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That Sinking Feeling

“It follows then as certain as that night succeeds the day, that without a decisive naval force we can do nothing definitive, and with it, everything honorable and glorious.” President George Washington, 15 November 1781

“A good Navy is not a provocation to war. It is the surest guaranty of peace.” Theodore Roosevelt

“No matter what happens, the U.S. Navy is not going to be caught napping.” Frank Knox

“Iran took & concluded proportionate measures in self-defense under Article 51 of UN Charter.” Iranian Foreign Minister Mohammad Javad Zarif

 In this week’s More than Meets the Eye, I will walk a thin line. After working in and out of the Intelligence Community for the past 20 years of my life, I have become acclimated to a very specific reality: intelligence is an almost unwinnable profession. When a global security attack takes place around the world people immediately start asking, “Where was the Intelligence Community on this? Why didn’t they see this coming and alert us?” This criticism, however, does not take into account that if the Intelligence Community (IC) forecasts a particular warning and nothing happens, the IC is accused of being “Chicken Little,” saying the sky is falling.

That being said, I am about to make a forecast. I am about to propose a scenario that few are talking about. So, why am I doing that? In risk management, a common way to approach a potential risk is to weigh the likelihood of a risk with the potential severity of that risk. In other words, this is the practice of analyzing situations based on a high risk, but a low personal cost, or a low risk with a high, even debilitating, personal cost. This is the way insurance companies make a fortune. The actual numbers of catastrophic pay-outs that these companies make are generally small compared to the number of clients they actually cover.

I am proposing a scenario that has little chance of success, but because of the magnitude of the pay-off, may be too tempting to ignore. There are indicators that Iran is weighing these variables right now. The temptation for the pay-off they see could very well be too tempting to pass up.

What I will propose is a scenario that is rather low in probability, but the cost and consequences would be astronomic. I must propose this scenario because it is not outside the realm of plausibility and its consequences would be catastrophic.

I am making this forecast this week amid countless other events occurring in Iran today. Pay close attention to the internal struggle currently going on in Iran. It will be interesting to see if these popular demonstrations end any differently from the demonstrations in 2009, 2017 and 2019. Clearly, there is a lot of unrest fomenting in Iran. The current demonstrations might actually accelerate the possibilities that I propose in this issue. Pray that there will be a peaceful resolution in Iran.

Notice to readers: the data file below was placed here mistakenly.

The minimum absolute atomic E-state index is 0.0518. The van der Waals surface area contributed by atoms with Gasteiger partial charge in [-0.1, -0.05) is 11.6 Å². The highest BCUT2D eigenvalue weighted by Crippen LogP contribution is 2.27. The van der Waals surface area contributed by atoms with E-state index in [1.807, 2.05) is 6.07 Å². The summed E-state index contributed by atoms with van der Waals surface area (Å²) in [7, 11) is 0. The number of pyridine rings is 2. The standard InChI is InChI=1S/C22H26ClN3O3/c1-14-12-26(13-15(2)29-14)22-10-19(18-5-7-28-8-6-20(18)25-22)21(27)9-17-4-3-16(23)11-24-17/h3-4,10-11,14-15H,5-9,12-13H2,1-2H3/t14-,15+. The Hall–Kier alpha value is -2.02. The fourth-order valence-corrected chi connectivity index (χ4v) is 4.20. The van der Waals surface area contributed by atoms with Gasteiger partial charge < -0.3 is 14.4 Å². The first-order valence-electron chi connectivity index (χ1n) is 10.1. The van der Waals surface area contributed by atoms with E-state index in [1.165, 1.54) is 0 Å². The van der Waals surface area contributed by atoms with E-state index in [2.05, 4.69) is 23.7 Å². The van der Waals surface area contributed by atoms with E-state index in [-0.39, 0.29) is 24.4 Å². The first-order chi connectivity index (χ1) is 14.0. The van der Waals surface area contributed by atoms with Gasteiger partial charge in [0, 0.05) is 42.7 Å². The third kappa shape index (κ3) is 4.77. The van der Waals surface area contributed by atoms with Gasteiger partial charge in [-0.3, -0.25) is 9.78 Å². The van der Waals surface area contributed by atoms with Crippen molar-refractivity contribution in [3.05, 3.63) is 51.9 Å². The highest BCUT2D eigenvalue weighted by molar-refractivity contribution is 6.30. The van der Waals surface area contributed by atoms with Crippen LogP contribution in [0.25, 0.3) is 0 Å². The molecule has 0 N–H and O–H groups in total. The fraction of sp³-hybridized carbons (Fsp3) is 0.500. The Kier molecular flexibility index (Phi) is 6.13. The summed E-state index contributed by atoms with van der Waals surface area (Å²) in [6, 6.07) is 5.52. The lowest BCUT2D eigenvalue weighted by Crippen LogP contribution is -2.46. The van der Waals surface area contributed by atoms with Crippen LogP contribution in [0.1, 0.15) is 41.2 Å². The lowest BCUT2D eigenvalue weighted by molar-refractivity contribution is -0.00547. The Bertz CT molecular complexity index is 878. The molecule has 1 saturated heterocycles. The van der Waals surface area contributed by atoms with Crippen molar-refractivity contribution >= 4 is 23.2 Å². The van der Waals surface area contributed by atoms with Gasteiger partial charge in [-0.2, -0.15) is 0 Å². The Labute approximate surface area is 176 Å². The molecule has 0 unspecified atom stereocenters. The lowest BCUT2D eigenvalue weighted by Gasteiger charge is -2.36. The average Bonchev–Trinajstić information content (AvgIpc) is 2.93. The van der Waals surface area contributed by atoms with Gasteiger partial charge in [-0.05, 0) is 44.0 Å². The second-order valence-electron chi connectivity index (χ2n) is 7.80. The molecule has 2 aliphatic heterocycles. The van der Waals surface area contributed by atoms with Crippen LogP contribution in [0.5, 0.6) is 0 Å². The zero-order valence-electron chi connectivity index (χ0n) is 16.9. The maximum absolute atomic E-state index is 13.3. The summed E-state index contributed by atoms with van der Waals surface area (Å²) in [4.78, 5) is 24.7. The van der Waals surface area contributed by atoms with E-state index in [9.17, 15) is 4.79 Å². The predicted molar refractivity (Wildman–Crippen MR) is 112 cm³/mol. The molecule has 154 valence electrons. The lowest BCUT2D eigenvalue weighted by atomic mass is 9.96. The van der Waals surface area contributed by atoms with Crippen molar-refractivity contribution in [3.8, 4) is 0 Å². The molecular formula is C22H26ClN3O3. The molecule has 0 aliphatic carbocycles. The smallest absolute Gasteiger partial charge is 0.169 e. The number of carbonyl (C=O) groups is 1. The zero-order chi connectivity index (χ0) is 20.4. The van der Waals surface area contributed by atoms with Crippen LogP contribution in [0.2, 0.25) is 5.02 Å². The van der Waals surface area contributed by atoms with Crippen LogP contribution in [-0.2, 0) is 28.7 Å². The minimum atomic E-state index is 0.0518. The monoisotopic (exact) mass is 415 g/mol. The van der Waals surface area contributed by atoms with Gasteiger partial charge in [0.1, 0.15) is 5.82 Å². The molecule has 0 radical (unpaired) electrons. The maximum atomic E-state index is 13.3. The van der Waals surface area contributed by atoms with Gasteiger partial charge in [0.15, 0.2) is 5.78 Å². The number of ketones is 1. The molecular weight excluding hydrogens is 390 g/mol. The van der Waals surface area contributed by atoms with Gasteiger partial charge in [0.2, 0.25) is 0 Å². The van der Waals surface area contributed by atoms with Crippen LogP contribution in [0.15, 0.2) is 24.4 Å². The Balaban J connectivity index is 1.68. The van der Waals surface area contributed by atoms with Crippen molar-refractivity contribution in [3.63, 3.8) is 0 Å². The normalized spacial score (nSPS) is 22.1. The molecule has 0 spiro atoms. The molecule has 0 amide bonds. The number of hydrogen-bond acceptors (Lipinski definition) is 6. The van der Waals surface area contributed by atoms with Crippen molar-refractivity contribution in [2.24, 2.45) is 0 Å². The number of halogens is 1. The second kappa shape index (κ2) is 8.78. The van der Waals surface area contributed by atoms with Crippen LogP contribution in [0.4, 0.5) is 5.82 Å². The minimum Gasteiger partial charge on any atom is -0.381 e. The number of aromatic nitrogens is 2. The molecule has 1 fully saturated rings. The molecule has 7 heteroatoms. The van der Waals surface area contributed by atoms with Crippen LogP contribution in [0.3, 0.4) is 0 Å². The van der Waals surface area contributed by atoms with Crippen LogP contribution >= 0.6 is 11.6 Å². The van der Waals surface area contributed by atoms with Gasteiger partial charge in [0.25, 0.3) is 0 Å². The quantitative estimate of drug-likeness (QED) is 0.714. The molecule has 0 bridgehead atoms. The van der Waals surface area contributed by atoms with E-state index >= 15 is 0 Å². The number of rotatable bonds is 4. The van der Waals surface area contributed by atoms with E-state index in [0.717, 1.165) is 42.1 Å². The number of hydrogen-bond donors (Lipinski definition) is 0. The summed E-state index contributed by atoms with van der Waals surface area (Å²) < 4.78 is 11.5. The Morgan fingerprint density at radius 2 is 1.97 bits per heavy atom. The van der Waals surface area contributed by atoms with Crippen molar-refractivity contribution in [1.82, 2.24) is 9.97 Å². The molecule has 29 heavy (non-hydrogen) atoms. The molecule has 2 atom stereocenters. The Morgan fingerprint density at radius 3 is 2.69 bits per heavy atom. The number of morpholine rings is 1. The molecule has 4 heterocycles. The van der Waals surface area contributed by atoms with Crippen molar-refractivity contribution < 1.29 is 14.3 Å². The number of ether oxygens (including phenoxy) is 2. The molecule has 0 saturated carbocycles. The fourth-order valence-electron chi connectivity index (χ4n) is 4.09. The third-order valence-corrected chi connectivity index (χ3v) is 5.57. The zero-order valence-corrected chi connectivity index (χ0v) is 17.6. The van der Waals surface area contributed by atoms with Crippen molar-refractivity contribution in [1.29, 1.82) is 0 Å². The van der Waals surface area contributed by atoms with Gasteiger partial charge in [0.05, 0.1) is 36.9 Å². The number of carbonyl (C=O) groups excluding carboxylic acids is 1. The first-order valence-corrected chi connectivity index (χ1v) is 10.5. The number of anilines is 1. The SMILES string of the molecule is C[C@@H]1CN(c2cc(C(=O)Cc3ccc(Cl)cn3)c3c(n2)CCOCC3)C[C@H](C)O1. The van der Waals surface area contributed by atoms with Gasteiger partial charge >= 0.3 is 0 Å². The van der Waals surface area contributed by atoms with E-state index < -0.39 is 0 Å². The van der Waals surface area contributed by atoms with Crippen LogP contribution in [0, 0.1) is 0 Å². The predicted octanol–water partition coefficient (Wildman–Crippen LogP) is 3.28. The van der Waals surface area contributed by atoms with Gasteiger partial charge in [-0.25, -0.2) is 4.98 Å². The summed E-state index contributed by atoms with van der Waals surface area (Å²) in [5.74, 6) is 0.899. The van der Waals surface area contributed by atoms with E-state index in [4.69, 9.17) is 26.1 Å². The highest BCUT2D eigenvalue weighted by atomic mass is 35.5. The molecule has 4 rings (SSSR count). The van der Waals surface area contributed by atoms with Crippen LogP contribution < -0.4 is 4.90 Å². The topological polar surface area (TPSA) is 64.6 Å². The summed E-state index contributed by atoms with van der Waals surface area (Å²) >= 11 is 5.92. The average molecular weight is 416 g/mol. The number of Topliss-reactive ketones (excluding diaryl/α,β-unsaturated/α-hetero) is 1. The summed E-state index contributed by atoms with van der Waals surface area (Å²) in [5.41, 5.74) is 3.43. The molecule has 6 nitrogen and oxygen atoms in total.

One thing is for sure. There is more than meets the eye.


I have been doing a lot of reading about the current situation in Iran today. I am experienced in looking at second and third order effects of decisions, as well as asking peripheral questions that could lead us to conclusions that at first glance would seem absurd. A good example of this was 9/11.  No one saw this coming. We certainly never imagined anyone flying an airplane into a skyscraper. An event registered on the magnitude of 9/11 could be in the cards.

What I am proposing is that Iran may be preparing to carry out a multi-pronged attack against an American aircraft carrier. There is evidence that this is in the planning stages even now, and further evidence that it has been for a while.

One of the things that Middle Eastern peoples do better than Americans is “wait.” They are in far less a hurry than we are. It is not uncommon that they will live with the pain and shame of the killing of their favorite warrior for a bigger pay-off in the future. They will bide their time until that time is right…for them.

The strikes on the US military bases in Iraq were just a diversion to get the Americans to begin a silly dialogue about how the Iranians missed on purpose to keep from escalating the situation into a war. I wish it were so. A more likely conclusion is that the Iranians knew that the Americans were in a state of high alert and that they needed to do something to show the world that they were not taking General Soleimani’s death lying down. However, they also knew that the likelihood of killing a significant number of American soldiers was slim.

I’ve been to these bases. It must be remembered that the US has occupied these sites for almost 15 years. They have been hardening them with sophisticated bunkers systems for a decade and a half. Even a direct hit on one would do little more than leave a serious ringing in the ears of their occupants. I am quite sure that the Iranians knew their effect would be minimal. Perhaps this explains why they did not attack with their most expensive ballistic missiles.

So why a US Aircraft carrier?

Aircraft carriers are symbols of American military might. The aircraft carrier remains a nation’s “symbol of strength” on the high seas and is a sought-after component of several military powers such as China, Egypt, and Turkey. The United States Navy remains the clear leader in the field of aircraft carriers with its powerful nuclear-fueled fleet as well as its conventional-powered inventory. This allows the US to field an impressive military presence anywhere in the world. The aircraft carrier has played a significant role in America’s national defense for over 80 years, extending its military reach beyond what was previously thought possible.

Iran knows these facts well. No one has one ever come close to hitting a US aircraft carrier with any sort of weapon. The Iranian leadership knows that it would enter a field all its own if they were to be able to accomplish this. The thing that no one has even come close to doing is sinking an American symbol of might, an aircraft carrier. This distinguishing mark of victory would come close to the fervor that the Iranians would feel if they were to acquire a nuclear weapon.

It must never be forgotten that Iran is not Arab; it is not a part of the mainstream Sunni theological enclave of Islam. Iran is not only not Arabic, it is also not Sunni; it is a Shi’ite sect of Islam. Most all Sunni Muslims would consider Shi’a Islam a cultic offshoot of Islam. Iran is on a mission to be respected within the Muslim world, a respect that would be solidified by the sinking of an American aircraft carrier.